A study by scientists at Rutgers University and the University of Wisconsin finds that a wavier jet stream over North America can be attributed to warming in the Arctic, according to a release from Rutgers. This instability has been cited as one reason the jet stream has dipped so far south at times and contributed to more extreme winter weather.
Scientists say that more flexible jet streams have been occurring more frequently since the 1990s and play increasingly more prominent roles in weather around the northern hemisphere. A cold snap in February 2015 can be attributed to jet stream activity, they say, as the stream reached southward in a trough that covered large portions of the U.S. east with cold and snow.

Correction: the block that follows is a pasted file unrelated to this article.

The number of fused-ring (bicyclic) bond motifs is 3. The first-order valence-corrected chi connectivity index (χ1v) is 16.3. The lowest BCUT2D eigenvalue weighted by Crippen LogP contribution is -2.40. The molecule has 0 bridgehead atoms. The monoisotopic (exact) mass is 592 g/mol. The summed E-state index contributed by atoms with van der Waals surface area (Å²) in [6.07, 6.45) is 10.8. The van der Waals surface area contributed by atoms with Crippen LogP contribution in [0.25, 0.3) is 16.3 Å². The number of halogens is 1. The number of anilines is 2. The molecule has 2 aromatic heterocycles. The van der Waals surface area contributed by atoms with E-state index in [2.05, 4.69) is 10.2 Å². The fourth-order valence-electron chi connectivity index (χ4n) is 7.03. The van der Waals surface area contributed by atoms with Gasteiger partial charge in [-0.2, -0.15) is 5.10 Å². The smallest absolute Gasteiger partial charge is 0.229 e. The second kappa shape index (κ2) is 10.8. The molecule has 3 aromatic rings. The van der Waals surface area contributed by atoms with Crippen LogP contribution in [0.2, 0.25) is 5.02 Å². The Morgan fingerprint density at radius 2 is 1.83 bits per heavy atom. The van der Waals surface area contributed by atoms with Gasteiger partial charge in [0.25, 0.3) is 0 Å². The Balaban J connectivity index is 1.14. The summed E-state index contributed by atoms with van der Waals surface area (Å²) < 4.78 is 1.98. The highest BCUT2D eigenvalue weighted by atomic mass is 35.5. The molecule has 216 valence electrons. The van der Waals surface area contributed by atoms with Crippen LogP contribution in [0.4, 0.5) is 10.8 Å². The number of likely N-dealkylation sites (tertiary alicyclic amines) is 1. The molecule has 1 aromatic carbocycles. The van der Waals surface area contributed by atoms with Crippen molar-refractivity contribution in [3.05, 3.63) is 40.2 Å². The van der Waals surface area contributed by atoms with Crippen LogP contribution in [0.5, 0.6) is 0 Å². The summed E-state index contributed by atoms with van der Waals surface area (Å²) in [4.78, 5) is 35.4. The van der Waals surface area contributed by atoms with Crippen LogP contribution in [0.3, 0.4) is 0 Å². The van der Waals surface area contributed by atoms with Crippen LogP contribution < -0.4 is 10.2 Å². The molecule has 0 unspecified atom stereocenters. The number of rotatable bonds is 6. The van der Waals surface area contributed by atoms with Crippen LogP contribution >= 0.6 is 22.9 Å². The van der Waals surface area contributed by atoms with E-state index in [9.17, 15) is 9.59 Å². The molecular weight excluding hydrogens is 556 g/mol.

“The real story is how persistent the pattern has been. It’s been this way nearly continually since December 2013, warm in the West, cold in the East,” said Jennifer Francis, climate scientist at Rutgers, in a statement. “We think with the warming Arctic, these types of very wavy patterns, although probably not in the same locations, will happen more often in the future.”
Scientists note some of the effects that the variable jet stream has caused, including cold outbreaks in Florida that have diminished orange crops; warmer ocean temperatures off the coast of California; and a warmer winter than usual for Alaska.